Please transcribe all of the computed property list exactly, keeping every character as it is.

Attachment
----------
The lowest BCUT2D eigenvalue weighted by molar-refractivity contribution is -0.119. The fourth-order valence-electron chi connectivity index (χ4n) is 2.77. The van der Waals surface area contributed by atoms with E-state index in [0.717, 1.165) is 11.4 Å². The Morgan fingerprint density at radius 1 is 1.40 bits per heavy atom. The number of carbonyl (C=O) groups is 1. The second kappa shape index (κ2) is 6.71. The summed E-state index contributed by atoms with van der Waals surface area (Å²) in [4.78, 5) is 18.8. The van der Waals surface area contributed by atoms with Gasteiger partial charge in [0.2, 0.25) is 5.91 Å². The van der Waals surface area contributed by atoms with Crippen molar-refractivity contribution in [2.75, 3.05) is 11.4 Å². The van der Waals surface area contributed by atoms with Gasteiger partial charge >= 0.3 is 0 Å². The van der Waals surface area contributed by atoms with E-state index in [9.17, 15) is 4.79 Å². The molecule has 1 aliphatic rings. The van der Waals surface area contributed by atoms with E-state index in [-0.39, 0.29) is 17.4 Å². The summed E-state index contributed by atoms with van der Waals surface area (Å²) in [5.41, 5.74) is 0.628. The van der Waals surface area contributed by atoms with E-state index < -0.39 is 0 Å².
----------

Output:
The lowest BCUT2D eigenvalue weighted by molar-refractivity contribution is -0.119. The fourth-order valence-electron chi connectivity index (χ4n) is 2.77. The van der Waals surface area contributed by atoms with E-state index in [0.717, 1.165) is 11.4 Å². The Morgan fingerprint density at radius 1 is 1.40 bits per heavy atom. The number of carbonyl (C=O) groups is 1. The second kappa shape index (κ2) is 6.71. The summed E-state index contributed by atoms with van der Waals surface area (Å²) in [4.78, 5) is 18.8. The van der Waals surface area contributed by atoms with Gasteiger partial charge in [0.2, 0.25) is 5.91 Å². The van der Waals surface area contributed by atoms with Crippen molar-refractivity contribution in [2.75, 3.05) is 11.4 Å². The van der Waals surface area contributed by atoms with Gasteiger partial charge >= 0.3 is 0 Å². The van der Waals surface area contributed by atoms with E-state index in [9.17, 15) is 4.79 Å². The molecule has 1 aliphatic rings. The van der Waals surface area contributed by atoms with E-state index in [-0.39, 0.29) is 17.4 Å². The summed E-state index contributed by atoms with van der Waals surface area (Å²) in [5.41, 5.74) is 0.628. The van der Waals surface area contributed by atoms with E-state index < -0.39 is 0 Å².